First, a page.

Japan Cabinet OKs record $46 bln defense budget

FILE - In this Nov. 29, 2017, file photo, a man stands in front of a huge screen showing TV news program reporting North Korea's missile launch, in Tokyo. Japanese Prime Minister Shinzo Abe's Cabinet approved Japan's biggest 5.19 trillion yen ($46 billion) defense budget on Friday, Dec. 22, 2017, to bolster ballistic missile defense capability amid escalating threats from North Korea. The Japanese letters on top reads: "Missile launch." (AP Photo/Shizuo Kambayashi)
FILE - In this March 28, 2009, file photo, Japan Maritime Self-Defense Force's Aegis destroyer Kirishima sails off Yokosuka base, Japan, amid reports of North Korea's planned rocket launch. Japanese Prime Minister Shinzo Abe's Cabinet approved Japan's biggest 5.19 trillion yen ($46 billion) defense budget on Friday, Dec. 22, 2017, to bolster ballistic missile defense capability amid escalating threats from North Korea. Two planned Aegis Ashore systems are aimed at diversifying Japan’s current two-step missile defense consisting of Patriot batteries and Aegis-equipped destroyers deployed in the Sea of Japan.(AP Photo/Junji Kurokawa, File)
FILE - In this Aug. 29, 2017, file photo, Japanese Air Self Defense Force (JASDF) demonstrates the training to utilize the PAC-3 surface to air interceptors at the U.S. Yokota Air Base on the outskirts of Tokyo. Japanese Prime Minister Shinzo Abe's Cabinet approved Japan's biggest 5.19 trillion yen ($46 billion) defense budget on Friday, Dec. 22, 2017, to bolster ballistic missile defense capability amid escalating threats from North Korea. (AP Photo/Eugene Hoshiko, File)
Japanese Prime Minister Shinzo Abe, left, sits with Finance Minister Taro Aso, right, for a Cabinet meeting at his official residence in Tokyo Friday, Dec. 22, 2017. Abe's Cabinet approved Japan's biggest 5.19 trillion yen ($46 billion) defense budget on Friday to bolster ballistic missile defense capability amid escalating threats from North Korea. (Hitoshi Takano/Kyodo News via AP)
FILE - In this Nov. 29, 2017, file image provided by the North Korean government, what the North Korean government calls the Hwasong-15, a "significantly more" powerful, nuclear-capable intercontinental ballistic missile, is launched in North Korea. Japanese Prime Minister Shinzo Abe's Cabinet approved Japan's biggest 5.19 trillion yen ($46 billion) defense budget on Friday, Dec. 22, 2017, to bolster ballistic missile defense capability amid escalating threats from North Korea.Independent journalists were not given access to cover the event depicted in this image distributed by the North Korean government. The content of this image is as provided and cannot be independently verified. (Korean Central News Agency/Korea News Service via AP, File)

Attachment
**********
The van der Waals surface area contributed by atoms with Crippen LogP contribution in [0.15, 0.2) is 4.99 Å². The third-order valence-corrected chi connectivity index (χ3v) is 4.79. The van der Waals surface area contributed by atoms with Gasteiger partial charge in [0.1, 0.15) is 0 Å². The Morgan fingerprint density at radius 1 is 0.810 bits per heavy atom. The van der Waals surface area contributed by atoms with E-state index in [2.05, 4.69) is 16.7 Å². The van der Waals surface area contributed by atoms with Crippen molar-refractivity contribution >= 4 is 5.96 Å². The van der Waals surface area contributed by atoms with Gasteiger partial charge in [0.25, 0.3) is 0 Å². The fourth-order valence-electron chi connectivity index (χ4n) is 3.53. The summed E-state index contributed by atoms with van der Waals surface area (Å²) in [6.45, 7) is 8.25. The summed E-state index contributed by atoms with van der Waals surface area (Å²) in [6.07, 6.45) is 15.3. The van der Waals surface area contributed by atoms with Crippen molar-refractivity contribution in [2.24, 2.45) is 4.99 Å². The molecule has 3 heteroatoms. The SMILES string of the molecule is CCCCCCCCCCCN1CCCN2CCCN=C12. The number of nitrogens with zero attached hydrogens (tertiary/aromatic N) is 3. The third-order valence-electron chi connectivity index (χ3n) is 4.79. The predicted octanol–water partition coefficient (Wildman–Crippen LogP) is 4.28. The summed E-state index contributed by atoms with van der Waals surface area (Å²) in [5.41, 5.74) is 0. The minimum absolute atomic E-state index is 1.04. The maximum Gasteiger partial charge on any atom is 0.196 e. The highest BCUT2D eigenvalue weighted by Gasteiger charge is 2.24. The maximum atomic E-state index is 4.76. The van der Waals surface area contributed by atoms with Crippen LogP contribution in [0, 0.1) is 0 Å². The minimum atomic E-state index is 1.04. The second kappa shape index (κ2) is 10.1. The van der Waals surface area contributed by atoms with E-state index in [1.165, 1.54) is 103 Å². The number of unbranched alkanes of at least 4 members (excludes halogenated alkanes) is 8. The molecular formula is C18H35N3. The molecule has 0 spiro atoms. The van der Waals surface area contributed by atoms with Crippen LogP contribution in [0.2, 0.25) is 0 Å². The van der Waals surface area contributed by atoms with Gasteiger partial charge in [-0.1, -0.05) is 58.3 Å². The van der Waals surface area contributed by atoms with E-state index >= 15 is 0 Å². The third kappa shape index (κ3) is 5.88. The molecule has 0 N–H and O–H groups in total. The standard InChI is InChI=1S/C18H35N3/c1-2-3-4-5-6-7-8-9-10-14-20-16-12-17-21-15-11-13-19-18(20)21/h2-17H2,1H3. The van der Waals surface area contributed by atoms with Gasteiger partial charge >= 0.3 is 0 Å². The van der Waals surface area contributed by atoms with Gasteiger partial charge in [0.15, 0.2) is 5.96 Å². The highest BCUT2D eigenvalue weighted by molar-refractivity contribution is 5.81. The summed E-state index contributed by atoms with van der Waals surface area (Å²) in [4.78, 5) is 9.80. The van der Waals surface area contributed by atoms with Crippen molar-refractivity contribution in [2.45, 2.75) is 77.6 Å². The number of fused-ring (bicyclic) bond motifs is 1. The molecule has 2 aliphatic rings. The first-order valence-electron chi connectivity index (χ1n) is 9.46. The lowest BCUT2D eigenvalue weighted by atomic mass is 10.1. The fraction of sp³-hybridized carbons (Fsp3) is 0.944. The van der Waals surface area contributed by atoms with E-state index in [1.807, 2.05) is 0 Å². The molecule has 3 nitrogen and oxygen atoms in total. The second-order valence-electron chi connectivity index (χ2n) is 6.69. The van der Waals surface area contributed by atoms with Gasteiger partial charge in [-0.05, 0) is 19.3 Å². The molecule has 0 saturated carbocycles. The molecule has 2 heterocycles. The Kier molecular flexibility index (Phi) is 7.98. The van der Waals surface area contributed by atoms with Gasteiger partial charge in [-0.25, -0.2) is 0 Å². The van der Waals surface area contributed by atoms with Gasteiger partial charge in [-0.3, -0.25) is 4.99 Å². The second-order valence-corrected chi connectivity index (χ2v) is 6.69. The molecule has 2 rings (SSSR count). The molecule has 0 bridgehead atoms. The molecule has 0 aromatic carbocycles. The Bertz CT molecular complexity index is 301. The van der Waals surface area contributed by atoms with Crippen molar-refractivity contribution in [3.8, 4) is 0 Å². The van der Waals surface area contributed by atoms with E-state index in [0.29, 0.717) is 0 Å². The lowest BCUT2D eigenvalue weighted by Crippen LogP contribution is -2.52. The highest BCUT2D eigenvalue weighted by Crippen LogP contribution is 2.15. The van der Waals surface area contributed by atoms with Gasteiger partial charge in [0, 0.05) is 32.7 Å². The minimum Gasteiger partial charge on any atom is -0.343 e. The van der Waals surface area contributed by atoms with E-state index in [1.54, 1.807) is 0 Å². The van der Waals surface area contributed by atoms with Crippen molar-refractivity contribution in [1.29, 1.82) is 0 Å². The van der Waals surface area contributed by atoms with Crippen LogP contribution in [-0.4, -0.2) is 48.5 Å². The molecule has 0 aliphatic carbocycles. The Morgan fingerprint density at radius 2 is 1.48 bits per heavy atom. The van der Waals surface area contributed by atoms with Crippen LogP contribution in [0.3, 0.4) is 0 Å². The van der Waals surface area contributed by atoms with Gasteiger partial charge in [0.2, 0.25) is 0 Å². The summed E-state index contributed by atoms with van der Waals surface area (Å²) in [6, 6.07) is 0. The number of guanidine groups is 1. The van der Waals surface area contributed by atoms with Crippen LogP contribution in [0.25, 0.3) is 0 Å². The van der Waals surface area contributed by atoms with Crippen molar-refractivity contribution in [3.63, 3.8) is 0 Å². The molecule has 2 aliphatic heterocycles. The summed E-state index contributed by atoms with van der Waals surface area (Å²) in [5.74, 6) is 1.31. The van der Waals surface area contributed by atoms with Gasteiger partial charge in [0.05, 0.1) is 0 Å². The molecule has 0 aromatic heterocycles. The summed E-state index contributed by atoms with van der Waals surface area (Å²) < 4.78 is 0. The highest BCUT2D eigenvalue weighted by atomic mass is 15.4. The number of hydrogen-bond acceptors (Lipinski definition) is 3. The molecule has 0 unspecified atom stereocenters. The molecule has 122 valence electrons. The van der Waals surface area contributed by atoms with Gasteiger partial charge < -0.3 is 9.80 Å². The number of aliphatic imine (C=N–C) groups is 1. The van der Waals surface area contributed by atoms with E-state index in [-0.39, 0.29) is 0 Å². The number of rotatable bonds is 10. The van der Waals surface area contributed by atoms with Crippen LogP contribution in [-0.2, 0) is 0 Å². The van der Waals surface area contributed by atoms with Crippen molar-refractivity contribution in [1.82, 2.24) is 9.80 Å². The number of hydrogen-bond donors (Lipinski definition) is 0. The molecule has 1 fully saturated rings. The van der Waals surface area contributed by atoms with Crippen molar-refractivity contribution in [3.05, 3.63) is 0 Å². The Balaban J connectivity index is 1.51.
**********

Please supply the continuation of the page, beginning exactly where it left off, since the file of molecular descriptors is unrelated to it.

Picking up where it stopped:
TOKYO — Prime Minister Shinzo Abe's Cabinet on Friday approved Japan's biggest 5.19 trillion yen ($46 billion) defense budget to bolster ballistic missile defense capability amid escalating threats from North Korea.

Under the plan endorsed Friday, Japan's 2018 defense budget rises 1.3 percent from the current year. It would be the sixth annual increase under Abe, who ended a decade of military budget cuts since taking office in 2012. The defense spending is part of Japan's 97.7 trillion ($860 billion) national budget for 2018, also the biggest.

The Cabinet also approved an additional 23.5 billion yen ($208 million) defense spending through March for next-generation missile interceptors — an initial cost of advanced U.S. missile combat systems Aegis Ashore and other equipment. The budget plans still need parliamentary approval.

The Cabinet's budget approval comes just days after it announced a decision to deploy a set of the costly land-based Aegis Ashore system to increase Japanese defense against a possibility of incoming missiles from North Korea. The exact cost of the two units was not released, but Defense Ministry officials say it could be 200 billion yen ($1.8 billion) or higher.

Abe backs President Donald Trump's pressure campaign against North Korea and has pledged to beef up Japan's ballistic missile defense with American weapons.

Abe has called North Korean missile threat a "national crisis" for Japan, luring public support for greater military roles and equipment that used to be taboo under Japan's strictly self-defense-only policy. A missile defense panel of Abe's ruling party earlier this year proposed allowing pre-emptive strikes and use of cruise missiles, though opponents say they violate Japan's pacifist Constitution.

The budget plan includes more than 2 billion yen ($18 million) for a 500-kilometer (310-mile) range Norwegian-developed cruise missile that can be fired from F-35 stealth fighter jets.

The budget also includes compatibility studies on U.S.-made 900-kilometer (560-mile) range cruise missiles. Japan is also buying next-generation interceptors jointly developed by Japan and the U.S. for increased range and accuracy, and plans to upgrade its home-made defense air control and advanced radar systems.

Defense officials say Japan needs to drastically and quickly improve its missile defense in the face of North Korea's advancing missile technology. The two planned Aegis Ashore systems are aimed at diversifying Japan's current two-step missile defense consisting of Patriot batteries and Aegis-equipped destroyers deployed in the Sea of Japan.

North Korea has test-launched more than a dozen missiles this year alone, two flying over northern Japan and several others landing inside Japan's 200 nautical-mile exclusive economic zone.

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